- Processing should be based on clear, precise and accessible rules.
- Necessity and proportionality with regard to the legitimate objectives pursued need to be demonstrated.
- An independent oversight mechanism should exist.
- Effective remedies need to be available to the individual.
If, upon completing this analysis, it is determined that the data importer cannot comply with its obligations under a particular GDPR transfer tool in light of a third country's legal order as applied to such transfer, then the GDPR transfer tool is not considered to provide an adequate level of protection and the data exporter must either implement effective supplementary measures or not transfer personal data at all.
Step 4: Adopt Supplementary Measures
Data exporters who determine under Step 3 that a GDPR transfer tool is not effective must then assess, in collaboration with the data importer as appropriate, whether any supplementary measures exist that can be implemented to provide sufficient personal data protection. Although supplementary measures may be contractual, technical, or organizational in nature, the Recommendations note that "contractual and organizational measures alone will generally not overcome access to personal data by public authorities of the third country (where this unjustifiably interferes with the data importer's obligations to ensure essential equivalence)." There therefore will be situations where only technical measures can be deemed effective to shield personal data from access by public authorities, although contractual or organizational measures may "complement technical measures and strengthen the overall level of protection of data."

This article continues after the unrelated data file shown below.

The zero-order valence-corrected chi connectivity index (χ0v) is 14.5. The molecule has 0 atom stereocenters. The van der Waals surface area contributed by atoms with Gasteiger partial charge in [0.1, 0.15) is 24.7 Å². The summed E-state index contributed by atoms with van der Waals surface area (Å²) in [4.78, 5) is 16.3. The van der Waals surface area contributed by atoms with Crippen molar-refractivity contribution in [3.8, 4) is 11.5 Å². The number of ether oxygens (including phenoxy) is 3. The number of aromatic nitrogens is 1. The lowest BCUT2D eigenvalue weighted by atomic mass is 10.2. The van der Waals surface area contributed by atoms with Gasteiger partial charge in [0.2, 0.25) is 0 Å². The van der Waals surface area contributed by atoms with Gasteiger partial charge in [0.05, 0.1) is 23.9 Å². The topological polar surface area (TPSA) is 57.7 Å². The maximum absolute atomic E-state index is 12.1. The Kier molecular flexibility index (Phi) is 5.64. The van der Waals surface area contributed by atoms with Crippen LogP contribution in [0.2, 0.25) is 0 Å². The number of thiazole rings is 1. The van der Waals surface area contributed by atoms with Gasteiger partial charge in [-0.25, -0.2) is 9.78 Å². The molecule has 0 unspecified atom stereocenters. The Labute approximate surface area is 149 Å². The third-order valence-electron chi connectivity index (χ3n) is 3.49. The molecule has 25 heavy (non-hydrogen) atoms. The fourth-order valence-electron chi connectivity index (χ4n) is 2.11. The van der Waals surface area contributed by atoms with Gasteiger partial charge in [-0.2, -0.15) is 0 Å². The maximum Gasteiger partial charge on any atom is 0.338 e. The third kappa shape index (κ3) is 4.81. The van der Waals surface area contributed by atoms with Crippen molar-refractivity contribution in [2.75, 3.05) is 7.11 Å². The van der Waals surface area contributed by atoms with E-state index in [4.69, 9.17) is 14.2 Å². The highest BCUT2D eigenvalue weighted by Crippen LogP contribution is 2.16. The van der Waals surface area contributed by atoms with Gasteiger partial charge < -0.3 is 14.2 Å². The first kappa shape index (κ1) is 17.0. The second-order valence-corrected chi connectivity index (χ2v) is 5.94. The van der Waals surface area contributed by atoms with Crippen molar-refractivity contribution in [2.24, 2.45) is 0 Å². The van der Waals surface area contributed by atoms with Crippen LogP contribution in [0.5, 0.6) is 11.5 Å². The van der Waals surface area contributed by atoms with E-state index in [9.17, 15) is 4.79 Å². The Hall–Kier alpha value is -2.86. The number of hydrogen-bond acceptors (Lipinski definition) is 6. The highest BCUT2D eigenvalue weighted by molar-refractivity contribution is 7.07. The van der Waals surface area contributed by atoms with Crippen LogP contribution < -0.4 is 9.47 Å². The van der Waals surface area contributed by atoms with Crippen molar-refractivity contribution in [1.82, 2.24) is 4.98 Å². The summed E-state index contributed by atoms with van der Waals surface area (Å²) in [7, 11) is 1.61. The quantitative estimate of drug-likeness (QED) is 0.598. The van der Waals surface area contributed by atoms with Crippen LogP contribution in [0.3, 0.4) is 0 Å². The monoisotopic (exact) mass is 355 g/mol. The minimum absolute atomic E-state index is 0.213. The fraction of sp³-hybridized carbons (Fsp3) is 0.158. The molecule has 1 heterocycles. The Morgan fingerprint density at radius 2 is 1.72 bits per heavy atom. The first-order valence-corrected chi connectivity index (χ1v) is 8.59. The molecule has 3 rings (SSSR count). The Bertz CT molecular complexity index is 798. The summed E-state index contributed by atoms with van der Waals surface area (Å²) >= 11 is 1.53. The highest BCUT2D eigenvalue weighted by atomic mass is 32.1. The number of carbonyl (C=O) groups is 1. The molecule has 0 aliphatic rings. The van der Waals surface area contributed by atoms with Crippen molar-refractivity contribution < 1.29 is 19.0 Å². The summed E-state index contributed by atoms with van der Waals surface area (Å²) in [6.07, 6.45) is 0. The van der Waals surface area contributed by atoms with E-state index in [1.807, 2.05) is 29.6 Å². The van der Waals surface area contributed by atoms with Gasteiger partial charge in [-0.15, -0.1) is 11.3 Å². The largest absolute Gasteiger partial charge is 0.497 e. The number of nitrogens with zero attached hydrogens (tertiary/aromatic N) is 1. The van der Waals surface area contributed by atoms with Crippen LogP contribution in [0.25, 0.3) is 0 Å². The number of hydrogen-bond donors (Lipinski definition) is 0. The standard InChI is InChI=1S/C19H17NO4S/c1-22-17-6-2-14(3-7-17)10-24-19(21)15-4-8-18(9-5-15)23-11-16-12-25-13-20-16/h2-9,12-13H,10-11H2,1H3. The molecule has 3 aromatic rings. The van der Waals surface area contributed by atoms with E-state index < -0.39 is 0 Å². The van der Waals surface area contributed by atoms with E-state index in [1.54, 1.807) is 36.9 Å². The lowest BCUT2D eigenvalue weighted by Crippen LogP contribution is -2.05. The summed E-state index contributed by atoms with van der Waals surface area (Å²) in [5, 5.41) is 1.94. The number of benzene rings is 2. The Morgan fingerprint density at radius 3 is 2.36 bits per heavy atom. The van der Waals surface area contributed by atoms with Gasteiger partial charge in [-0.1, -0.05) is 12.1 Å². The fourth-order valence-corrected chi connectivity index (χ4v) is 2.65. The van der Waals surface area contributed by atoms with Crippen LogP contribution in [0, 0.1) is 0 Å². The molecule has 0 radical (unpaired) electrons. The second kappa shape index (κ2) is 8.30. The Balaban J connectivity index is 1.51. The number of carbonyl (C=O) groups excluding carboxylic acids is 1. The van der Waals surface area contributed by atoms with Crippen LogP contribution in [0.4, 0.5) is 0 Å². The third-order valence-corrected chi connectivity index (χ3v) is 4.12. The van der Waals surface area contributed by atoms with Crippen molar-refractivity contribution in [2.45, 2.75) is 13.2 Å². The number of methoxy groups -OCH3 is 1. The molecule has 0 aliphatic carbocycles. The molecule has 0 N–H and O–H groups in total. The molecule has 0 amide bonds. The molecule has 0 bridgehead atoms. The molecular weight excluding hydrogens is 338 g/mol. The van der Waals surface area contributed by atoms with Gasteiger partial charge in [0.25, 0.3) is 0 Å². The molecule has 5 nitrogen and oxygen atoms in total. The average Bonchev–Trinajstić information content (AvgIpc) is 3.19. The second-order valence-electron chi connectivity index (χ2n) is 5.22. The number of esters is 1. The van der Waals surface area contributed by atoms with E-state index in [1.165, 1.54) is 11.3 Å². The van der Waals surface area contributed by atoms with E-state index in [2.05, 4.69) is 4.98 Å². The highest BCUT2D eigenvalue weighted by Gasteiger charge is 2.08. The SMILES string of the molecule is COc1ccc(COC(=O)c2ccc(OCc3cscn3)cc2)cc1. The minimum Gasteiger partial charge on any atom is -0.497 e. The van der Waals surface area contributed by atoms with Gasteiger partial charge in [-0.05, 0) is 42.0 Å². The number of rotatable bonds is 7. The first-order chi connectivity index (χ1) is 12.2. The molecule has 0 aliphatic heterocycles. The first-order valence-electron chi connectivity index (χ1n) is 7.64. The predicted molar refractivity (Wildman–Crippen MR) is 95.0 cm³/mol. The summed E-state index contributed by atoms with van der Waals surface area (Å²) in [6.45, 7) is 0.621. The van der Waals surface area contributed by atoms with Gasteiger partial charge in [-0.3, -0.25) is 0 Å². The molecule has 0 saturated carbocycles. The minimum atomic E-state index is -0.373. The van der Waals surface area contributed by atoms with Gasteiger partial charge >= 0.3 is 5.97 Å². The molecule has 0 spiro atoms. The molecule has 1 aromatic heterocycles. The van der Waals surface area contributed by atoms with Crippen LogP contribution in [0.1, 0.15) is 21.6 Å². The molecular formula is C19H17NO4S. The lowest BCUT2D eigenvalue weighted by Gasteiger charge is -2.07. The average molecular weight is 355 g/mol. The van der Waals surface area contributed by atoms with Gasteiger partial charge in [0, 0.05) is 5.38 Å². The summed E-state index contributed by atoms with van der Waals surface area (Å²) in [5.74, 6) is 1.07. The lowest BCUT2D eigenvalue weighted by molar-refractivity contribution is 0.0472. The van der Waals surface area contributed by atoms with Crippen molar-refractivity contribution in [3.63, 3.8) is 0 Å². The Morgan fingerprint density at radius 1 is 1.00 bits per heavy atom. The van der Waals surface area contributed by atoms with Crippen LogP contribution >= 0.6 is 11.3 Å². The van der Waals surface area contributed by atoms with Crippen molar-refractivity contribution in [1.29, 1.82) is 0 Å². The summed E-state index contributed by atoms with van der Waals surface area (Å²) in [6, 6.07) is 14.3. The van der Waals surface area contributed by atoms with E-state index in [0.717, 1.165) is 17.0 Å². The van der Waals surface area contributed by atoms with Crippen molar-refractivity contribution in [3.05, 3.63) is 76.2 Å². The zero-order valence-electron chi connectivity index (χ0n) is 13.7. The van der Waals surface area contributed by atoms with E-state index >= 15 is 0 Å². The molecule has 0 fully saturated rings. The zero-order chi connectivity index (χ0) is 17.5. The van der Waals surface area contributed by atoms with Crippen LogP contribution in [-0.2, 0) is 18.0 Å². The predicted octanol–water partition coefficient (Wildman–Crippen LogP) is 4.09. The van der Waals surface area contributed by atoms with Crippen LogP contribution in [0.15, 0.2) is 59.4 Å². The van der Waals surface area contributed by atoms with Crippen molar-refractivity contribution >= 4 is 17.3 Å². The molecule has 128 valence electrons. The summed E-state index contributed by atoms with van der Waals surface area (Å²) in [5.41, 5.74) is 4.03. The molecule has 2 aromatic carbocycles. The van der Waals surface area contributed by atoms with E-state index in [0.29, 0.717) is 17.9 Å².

In an Annex to the Recommendations, the EDPB provides a non-exhaustive list of potential supplementary measures that would be sufficient to provide adequate data protection, including:
- Technical measures:
- Encryption. State-of-the-art encryption for data both in transit, including transit through a non-destination country, and held in storage by a destination country, may be an effective supplementary measure provided certain conditions applicable to each scenario are met. For example, encryption is considered an effective supplementary measure where a data exporter uses a hosting service provider in a third country to store personal data (e.g., to store files on a website for backup purposes), provided a number of conditions are satisfied, including that the personal data is processed using strong encryption prior to transmission and that the encryption algorithm is flawlessly implemented.